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Kamol Phaosavasdi, Sweet Boundary: In the Light Tube, 2018, Plexiglas, acrylic paint, neon, sound. Installation view, Wat Prayurawongsawat Worawihan (Temple of the Iron Fence), Bangkok. From the Bangkok Art Biennale 2018.

LAST OCTOBER, Bangkok’s art scene was reinvigorated by two of its prodigal sons: veteran impresario Apinan Poshyananda and mercurial thirtysomething Korakrit Arunanondchai. Both are alumni of Ivy League institutions who returned to Thailand as bearers of new, foreign trends. But the resemblance ends there. A consummate iconoclast, Apinan had his first solo exhibition in 1985, a pastiche of video and performance art called “How to Explain Art to a Bangkok Cock.” Held at the now-defunct Bhirasri Institute of Modern Art, it shook up a parochial art scene short on experimentation and long dominated by an ossified national academy. A groundbreaking curator in the 1990s and an enterprising bureaucrat in the 2000s, Apinan has returned yet again, on what one local pundit compares to an aging rocker’s comeback tour, this time at the helm of “Beyond Bliss,” the inaugural Bangkok Art Biennale (BAB), backed by the huge, family-controlled ThaiBev conglomerate, purveyors of Chang beer.

Apichatpong Weerasethakul, Blue, 2018, 2K video projection, color, sound, 12 minutes 16 seconds. Installation view, Gallery Ver, Bangkok. From “Ghost:2561.” Photo: Miti Ruangkritya.

By contrast, Korakrit’s reputation belies his age and was largely made outside of Thailand. He is certainly not rocking any boats as the curator of the smaller and putatively triennial series “Ghost,” the country’s first taste of the “post-internet” franchise already entrenched in the art world’s centers. (Readers in those centers will be as sick of the insipid attribution as the artists who suffer it, but the term might still be embraced at the periphery without fatigue or skepticism.) Such bursts of action and expenditure are rare and welcome in Bangkok, yet it was hard to come away from these shows with anything but mixed feelings. Enlivening but incoherent, both programs slotted easily into the city’s busy cosmopolitan leisure-scape and were sadly mute on Thailand’s grave political predicament, the result of a drawn-out constitutional meltdown sparked by one coup d’état in 2006 and the decline into military dictatorship since another in 2014.

Hito Steyerl, Liquidity Inc., 2014, wood, plastic, lounge seating, HD video (color, sound, 30 minutes). Installation view, 100 Tonson Gallery, Bangkok, 2018. From “Ghost:2561.” Photo: Miti Ruangkritya.

If in the ’90s the Thais led their Southeast Asian neighbors onto the expanding international circuit, they have since dropped off the pace, eclipsed by Singapore’s impressive institutions, buoyant markets in Indonesia and the Philippines, and small but dynamic independent scenes in postsocialist Vietnam and Cambodia. Thailand’s private sector has picked up some of the slack, with a slew of private museums opening in recent years and some young dealers serving a new generation of collectors. Last year saw the inauguration of no fewer than four recurring festivals, “Ghost” and the BAB among them. Additionally, the anarchic Bangkok Biennial presented far-flung and autonomous “pavilions” without curatorial vetting, while the national Office of Contemporary Art and Culture’s Thailand Biennale—the only one driven by state agencies—runs through the tourist high season in the idyllic coastal resort of Krabi. Add to that a host of piggyback shows, lectures, book launches, and curatorial intensives, and one could be forgiven for thinking dictatorship has been a boon for contemporary art. Anywhere else, this activity might have been understood as a concerted effort to retake the initiative by a country that has had no marquee event. But what these platforms shared was opportunism, not strategy; the lack of coordination between them was striking.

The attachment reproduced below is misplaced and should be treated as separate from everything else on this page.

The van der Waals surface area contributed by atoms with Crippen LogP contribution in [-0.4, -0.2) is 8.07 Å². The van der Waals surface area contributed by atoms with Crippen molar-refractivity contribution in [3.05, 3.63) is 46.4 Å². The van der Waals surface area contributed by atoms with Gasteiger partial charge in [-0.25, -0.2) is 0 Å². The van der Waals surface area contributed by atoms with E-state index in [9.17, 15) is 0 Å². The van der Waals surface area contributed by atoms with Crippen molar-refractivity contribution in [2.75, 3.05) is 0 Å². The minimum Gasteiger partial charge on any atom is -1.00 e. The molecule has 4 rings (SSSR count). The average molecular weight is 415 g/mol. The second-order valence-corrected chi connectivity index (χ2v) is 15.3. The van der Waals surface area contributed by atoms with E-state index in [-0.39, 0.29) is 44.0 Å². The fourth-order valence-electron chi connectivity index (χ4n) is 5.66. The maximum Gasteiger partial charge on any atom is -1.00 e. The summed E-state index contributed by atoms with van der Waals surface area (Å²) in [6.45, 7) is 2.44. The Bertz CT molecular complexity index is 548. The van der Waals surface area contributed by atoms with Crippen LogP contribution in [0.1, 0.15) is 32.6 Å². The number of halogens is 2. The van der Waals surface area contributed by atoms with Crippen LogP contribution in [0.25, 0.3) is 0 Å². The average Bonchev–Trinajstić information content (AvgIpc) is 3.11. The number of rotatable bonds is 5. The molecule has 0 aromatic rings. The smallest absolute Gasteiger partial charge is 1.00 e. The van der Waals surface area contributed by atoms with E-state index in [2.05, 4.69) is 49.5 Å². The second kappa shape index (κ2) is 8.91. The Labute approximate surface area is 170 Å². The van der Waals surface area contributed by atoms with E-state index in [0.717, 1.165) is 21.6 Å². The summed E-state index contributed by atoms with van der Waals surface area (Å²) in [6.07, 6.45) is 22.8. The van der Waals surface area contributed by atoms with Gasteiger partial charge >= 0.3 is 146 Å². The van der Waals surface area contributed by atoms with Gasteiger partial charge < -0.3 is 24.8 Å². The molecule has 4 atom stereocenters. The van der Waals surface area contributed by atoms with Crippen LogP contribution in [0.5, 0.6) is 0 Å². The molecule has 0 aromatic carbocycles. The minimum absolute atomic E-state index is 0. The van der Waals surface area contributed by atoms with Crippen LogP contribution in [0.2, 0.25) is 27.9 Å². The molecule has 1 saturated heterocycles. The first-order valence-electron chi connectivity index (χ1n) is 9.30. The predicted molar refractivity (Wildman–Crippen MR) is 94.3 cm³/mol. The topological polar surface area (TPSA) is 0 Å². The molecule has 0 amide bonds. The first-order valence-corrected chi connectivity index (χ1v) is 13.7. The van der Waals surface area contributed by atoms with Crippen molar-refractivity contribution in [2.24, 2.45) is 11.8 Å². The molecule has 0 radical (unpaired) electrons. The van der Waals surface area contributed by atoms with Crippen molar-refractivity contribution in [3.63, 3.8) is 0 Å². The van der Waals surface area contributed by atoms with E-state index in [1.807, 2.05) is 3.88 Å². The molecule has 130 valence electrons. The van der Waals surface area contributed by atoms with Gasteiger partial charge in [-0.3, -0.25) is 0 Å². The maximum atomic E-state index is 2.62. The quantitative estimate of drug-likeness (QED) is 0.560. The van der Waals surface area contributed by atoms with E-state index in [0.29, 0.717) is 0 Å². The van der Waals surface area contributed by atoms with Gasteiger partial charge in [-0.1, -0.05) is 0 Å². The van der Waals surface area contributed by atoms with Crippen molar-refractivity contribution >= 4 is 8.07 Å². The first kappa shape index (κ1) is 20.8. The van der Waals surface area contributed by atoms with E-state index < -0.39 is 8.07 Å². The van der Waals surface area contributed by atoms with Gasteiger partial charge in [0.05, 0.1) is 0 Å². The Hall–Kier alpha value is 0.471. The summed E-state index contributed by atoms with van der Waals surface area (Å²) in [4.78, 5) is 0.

Gauri Gill, Untitled, 2015–, ink-jet print, 24 × 16". From the series “Acts of Appearance,” 2015–. From the Bangkok Art Biennale 2018.

Institutional scenarios better reflect the desuetude of Thailand’s political and public culture. Last year, city hall marked the tenth birthday of the Bangkok Art and Culture Centre, a kunsthalle located in the commercial heart of the capital, by withdrawing the center’s core funding. The institution’s integrity, badly compromised during the 2014 coup, was trashed for good in September with the appointment of three generals from the ruling junta to the committee choosing its new board of directors. But while many are frustrated by the army’s grip on politics, for most Thais a coup is not the worst thing that can happen. The 2016 death of the revered King Bhumibol Adulyadej and the year of mourning that followed, culminating with his spectacular, $90 million funeral ceremony, put things in perspective.

Such bursts of action and expenditure are rare and welcome in Bangkok, yet it was hard to come away from these shows with anything but mixed feelings.